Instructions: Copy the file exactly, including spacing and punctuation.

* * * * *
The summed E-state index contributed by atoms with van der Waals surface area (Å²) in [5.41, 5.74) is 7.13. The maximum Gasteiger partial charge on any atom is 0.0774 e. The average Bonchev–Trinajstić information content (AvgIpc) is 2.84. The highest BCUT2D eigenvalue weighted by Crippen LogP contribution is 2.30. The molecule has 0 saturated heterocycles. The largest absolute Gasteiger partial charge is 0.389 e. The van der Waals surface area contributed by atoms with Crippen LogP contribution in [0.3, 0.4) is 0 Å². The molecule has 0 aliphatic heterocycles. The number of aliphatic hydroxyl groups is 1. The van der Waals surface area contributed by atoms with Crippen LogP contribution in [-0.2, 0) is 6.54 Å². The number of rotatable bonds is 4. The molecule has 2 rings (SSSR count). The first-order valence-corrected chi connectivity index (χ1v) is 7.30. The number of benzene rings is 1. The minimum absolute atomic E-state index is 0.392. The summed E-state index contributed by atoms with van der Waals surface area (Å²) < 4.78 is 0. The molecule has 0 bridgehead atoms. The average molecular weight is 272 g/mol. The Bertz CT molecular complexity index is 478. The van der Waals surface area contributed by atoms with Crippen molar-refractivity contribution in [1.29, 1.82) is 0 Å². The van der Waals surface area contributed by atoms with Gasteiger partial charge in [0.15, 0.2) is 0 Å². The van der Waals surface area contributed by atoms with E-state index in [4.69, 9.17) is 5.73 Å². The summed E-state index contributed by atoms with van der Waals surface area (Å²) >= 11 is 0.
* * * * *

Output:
The summed E-state index contributed by atoms with van der Waals surface area (Å²) in [5.41, 5.74) is 7.13. The maximum Gasteiger partial charge on any atom is 0.0774 e. The average Bonchev–Trinajstić information content (AvgIpc) is 2.84. The highest BCUT2D eigenvalue weighted by Crippen LogP contribution is 2.30. The molecule has 0 saturated heterocycles. The largest absolute Gasteiger partial charge is 0.389 e. The van der Waals surface area contributed by atoms with Crippen LogP contribution in [0.3, 0.4) is 0 Å². The molecule has 0 aliphatic heterocycles. The number of aliphatic hydroxyl groups is 1. The van der Waals surface area contributed by atoms with Crippen LogP contribution in [-0.2, 0) is 6.54 Å². The number of rotatable bonds is 4. The molecule has 2 rings (SSSR count). The first-order valence-corrected chi connectivity index (χ1v) is 7.30. The number of benzene rings is 1. The minimum absolute atomic E-state index is 0.392. The summed E-state index contributed by atoms with van der Waals surface area (Å²) < 4.78 is 0. The molecule has 0 bridgehead atoms. The average molecular weight is 272 g/mol. The Bertz CT molecular complexity index is 478. The van der Waals surface area contributed by atoms with Crippen molar-refractivity contribution in [1.29, 1.82) is 0 Å². The van der Waals surface area contributed by atoms with Gasteiger partial charge in [0.15, 0.2) is 0 Å². The van der Waals surface area contributed by atoms with E-state index in [4.69, 9.17) is 5.73 Å². The summed E-state index contributed by atoms with van der Waals surface area (Å²) >= 11 is 0.